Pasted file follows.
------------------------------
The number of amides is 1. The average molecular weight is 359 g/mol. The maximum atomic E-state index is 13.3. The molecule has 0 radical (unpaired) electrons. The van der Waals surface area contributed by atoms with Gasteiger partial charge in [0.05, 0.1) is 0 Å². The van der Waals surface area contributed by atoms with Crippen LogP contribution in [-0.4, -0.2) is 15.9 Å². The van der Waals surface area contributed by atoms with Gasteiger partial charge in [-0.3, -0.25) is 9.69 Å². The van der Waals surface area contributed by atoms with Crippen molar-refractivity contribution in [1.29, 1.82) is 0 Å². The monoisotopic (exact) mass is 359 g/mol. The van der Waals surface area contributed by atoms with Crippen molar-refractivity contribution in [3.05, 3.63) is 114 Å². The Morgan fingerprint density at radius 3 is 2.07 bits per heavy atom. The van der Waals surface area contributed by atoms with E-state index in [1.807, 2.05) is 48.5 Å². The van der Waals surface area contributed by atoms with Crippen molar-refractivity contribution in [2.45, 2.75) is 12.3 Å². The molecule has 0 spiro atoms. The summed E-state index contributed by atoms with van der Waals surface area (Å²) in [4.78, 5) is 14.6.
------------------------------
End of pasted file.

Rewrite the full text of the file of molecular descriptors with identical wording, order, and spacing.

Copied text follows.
The number of amides is 1. The average molecular weight is 359 g/mol. The maximum atomic E-state index is 13.3. The molecule has 0 radical (unpaired) electrons. The van der Waals surface area contributed by atoms with Gasteiger partial charge in [0.05, 0.1) is 0 Å². The van der Waals surface area contributed by atoms with Crippen LogP contribution in [-0.4, -0.2) is 15.9 Å². The van der Waals surface area contributed by atoms with Gasteiger partial charge in [-0.3, -0.25) is 9.69 Å². The van der Waals surface area contributed by atoms with Crippen molar-refractivity contribution in [1.29, 1.82) is 0 Å². The monoisotopic (exact) mass is 359 g/mol. The van der Waals surface area contributed by atoms with Crippen molar-refractivity contribution in [3.05, 3.63) is 114 Å². The Morgan fingerprint density at radius 3 is 2.07 bits per heavy atom. The van der Waals surface area contributed by atoms with E-state index in [1.807, 2.05) is 48.5 Å². The van der Waals surface area contributed by atoms with Crippen molar-refractivity contribution in [2.45, 2.75) is 12.3 Å². The molecule has 0 spiro atoms. The summed E-state index contributed by atoms with van der Waals surface area (Å²) in [4.78, 5) is 14.6.